General Issues and Regional Groups
Edited by Miroslav N. Jovanović
Chapter 17: East Asia’s Economic Integration and Institutional Cooperation for Further Integration
Daisuke Hiratsuka 1 INTRODUCTION De facto economic integration (informal integration), in particular, in trade, has developed in East Asia, while de jure economic integration (formal integration) in the form of regional trade agreements (RTAs) lag behind in the region (Fouquin et al., 2006). When de facto economic integration of East Asia is discussed, we are usually referring to 10 ASEAN countries, plus China, Japan and Korea (ASEAN+3) plus Taiwan and Hong Kong since production networks have developed among those countries. Indeed, East Asia, including Hong Kong and Taiwan, has attained a higher intra-regional trade ratio than any other geographical combination in East Asia. On the other hand, when we discuss de jure economic integration, we are instead usually referring to the geographical area of ASEAN+3, because the ASEAN+3 regional cooperation process has been evolving in many fields, such as currency, energy, environment, health and so on, since 1997 when the Asian currency crisis erupted. More recently, the ASEAN+6 regional cooperation process, comprising 10 ASEAN countries plus Australia, China, Japan, Korea, India and New Zealand, is emerging. The first East Asia Summit (EAS) was held in Malaysia in 2005, and since then the ASEAN+3 meeting and the EAS have been held sequentially on the same day. This chapter covers the ASEAN+6 countries. Hong Kong and Taiwan are excluded from consideration because the regional cooperation process on institutions has been advancing on a government to government basis in East Asia. The geographical area of ASEAN+6 has an increasing influence on the global...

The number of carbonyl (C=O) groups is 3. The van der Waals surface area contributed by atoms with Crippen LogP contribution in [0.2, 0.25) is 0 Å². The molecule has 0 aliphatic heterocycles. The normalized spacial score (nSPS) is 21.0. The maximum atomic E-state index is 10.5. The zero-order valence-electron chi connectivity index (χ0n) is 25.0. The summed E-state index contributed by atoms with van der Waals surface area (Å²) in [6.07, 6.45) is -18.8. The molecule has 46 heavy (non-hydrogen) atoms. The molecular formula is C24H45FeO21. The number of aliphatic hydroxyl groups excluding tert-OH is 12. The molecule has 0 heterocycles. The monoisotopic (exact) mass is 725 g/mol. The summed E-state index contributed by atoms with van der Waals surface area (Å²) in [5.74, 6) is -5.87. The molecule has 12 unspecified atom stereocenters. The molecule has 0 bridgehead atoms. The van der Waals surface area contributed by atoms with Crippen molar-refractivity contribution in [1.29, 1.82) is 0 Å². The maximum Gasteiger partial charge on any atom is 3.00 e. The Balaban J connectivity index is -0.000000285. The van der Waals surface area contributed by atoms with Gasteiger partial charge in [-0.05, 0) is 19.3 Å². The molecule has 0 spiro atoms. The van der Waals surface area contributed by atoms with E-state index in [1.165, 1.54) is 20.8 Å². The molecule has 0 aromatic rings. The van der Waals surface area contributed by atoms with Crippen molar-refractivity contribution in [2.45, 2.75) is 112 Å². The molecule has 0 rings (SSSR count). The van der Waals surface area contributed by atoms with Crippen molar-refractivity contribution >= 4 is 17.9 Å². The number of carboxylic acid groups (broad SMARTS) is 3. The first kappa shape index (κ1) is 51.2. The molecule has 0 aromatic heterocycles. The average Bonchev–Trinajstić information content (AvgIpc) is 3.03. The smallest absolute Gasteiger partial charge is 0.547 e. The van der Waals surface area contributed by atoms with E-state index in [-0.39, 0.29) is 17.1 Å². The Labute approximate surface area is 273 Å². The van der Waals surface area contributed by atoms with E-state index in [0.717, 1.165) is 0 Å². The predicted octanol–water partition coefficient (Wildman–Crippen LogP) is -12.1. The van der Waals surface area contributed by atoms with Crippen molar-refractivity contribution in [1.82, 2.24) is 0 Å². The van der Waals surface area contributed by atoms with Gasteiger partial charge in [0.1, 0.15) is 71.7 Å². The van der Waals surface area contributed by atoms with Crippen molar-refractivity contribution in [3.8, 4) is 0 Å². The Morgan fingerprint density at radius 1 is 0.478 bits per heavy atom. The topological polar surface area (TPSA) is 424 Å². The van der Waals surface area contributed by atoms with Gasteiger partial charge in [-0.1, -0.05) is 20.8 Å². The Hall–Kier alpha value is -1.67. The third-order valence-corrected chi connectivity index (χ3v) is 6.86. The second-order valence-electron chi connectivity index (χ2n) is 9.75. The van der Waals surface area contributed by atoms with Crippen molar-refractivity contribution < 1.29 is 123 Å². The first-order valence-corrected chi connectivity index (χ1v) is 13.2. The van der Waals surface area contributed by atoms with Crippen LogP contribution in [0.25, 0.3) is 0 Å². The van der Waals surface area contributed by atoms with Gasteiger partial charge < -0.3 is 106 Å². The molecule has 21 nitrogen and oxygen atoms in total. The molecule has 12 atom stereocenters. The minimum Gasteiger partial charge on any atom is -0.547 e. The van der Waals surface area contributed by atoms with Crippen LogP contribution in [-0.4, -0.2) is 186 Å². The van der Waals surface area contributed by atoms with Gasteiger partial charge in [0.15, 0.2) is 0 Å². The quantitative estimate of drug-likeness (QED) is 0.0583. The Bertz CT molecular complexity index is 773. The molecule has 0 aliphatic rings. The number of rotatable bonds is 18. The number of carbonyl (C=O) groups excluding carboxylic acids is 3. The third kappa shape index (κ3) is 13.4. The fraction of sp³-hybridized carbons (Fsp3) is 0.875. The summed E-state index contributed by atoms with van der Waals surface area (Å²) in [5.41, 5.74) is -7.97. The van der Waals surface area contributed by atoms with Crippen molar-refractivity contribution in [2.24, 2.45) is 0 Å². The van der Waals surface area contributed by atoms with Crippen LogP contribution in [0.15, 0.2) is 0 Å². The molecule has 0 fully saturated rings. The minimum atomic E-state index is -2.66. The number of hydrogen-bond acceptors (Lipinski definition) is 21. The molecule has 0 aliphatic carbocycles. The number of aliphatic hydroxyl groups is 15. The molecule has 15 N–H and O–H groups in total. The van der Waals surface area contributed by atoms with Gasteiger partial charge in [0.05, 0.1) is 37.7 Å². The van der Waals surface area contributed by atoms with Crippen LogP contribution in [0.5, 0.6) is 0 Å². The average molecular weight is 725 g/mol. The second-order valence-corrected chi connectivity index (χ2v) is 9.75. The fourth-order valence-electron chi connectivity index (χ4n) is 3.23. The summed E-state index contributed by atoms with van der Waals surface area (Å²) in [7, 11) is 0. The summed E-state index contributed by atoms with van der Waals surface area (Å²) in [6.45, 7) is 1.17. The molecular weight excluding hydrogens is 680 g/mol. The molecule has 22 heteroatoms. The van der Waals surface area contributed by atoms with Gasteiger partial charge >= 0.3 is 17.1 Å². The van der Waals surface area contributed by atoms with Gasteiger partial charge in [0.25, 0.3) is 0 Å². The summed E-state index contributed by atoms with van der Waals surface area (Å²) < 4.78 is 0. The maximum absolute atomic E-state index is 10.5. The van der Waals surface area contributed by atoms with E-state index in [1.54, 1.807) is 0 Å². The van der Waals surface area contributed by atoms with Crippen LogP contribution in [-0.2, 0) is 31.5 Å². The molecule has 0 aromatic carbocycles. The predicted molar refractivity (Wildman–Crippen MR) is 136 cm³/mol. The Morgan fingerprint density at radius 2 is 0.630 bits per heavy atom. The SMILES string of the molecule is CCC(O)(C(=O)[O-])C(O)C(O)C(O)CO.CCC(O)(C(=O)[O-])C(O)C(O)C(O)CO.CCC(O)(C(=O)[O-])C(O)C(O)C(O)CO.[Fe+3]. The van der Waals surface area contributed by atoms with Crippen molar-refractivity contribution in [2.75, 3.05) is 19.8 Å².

You are not authenticated to view the full text of this chapter or article.
Elgaronline requires a subscription or purchase to access the full text of books or journals. Please login through your library system or with your personal username and password on the homepage.
Non-subscribers can freely search the site, view abstracts/ extracts and download selected front matter and introductory chapters for personal use.
Your library may not have purchased all subject areas. If you are authenticated and think you should have access to this title, please contact your librarian.